Issues of nationality and land conflicts during the country's economic slowdown in the 1990s are usually cited by analysts as the main causes of the crisis, which divided the West African nation in half for almost 10 years.
After the 2002 army mutiny, rebels seized the country's northern region while Gbagbo's government controlled the south.
"The commission was supposed to focus on seeking the truth, conducting hearings and producing a report... What it did in two years was supposed to be done in the first six months of the life of a commission," said Mohamed Suma, head of the International Centre for Transitional Justice office in Côte d'Ivoire.
Koné said, "The CDVR should have focused on the essential; seeking the truth on the facts that occurred during the crisis and justice and reparations for the victims. But the victims have been forgotten. They've had no voice in the process so far."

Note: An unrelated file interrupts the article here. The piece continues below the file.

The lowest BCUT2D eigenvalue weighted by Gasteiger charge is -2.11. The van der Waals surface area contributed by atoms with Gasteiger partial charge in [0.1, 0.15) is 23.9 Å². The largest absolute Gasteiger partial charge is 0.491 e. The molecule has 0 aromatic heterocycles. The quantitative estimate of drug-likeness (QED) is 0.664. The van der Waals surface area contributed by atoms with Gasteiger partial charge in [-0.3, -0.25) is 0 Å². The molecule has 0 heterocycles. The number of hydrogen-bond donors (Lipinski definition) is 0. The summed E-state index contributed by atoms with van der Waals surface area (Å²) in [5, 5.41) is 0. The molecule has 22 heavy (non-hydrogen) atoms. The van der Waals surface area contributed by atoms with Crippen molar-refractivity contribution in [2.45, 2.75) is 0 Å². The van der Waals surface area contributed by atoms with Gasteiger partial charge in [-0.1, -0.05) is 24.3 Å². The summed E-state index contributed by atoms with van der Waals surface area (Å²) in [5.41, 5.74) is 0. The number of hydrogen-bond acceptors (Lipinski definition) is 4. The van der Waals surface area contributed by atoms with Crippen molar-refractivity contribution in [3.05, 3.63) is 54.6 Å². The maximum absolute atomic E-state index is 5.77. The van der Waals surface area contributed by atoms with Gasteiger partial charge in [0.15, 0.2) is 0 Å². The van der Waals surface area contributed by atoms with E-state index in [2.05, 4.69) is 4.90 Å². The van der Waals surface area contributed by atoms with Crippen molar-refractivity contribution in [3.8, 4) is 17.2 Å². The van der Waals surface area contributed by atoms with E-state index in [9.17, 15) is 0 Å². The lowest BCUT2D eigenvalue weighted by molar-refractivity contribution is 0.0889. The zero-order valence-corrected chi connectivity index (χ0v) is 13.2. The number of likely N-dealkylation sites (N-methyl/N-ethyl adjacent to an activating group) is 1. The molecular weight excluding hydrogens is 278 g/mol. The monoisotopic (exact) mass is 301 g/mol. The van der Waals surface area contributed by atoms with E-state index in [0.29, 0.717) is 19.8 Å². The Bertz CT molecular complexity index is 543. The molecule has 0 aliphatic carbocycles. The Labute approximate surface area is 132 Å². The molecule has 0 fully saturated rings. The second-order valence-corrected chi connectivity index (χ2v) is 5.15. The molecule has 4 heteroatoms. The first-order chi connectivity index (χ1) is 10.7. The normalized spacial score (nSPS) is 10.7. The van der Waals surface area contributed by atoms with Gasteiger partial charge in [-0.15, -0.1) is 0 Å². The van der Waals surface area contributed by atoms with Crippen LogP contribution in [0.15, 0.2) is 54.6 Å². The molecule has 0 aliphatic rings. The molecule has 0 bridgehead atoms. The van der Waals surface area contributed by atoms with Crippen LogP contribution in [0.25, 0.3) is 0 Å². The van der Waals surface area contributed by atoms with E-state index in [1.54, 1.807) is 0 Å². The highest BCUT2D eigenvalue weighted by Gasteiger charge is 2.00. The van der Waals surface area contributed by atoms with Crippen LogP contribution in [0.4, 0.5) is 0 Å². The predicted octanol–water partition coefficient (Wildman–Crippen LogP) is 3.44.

"The commission never received any victims. Not a single office has been opened to hear them," an international observer and a specialist in justice issues told IRIN, on condition of anonymity. "It failed in not being able to engage the people."
The commission said its budget of US$15 million was insufficient to implement its work on the ground.
"This is the key issue. We didn't have enough financial means and the budget allocation was not flexible," Ekra said.
The international observer claimed the budget was not used efficiently. "They had the budget. How many trips have the commission's officials made overseas? The money was little, but they could have used it more efficiently."
Banny, CDVR's chief, was a former prime minister during Gbagbo's presidency and was Ouattara's advisor in the run-up to the 2010 presidential elections. It has been said that he has presidential ambitions and that he wields substantial sway over the truth commission.
"The head of the commission shouldn't have been someone with political ambitions," said Christophe Kouamé, head of the Ivoirian Civil Society Convention.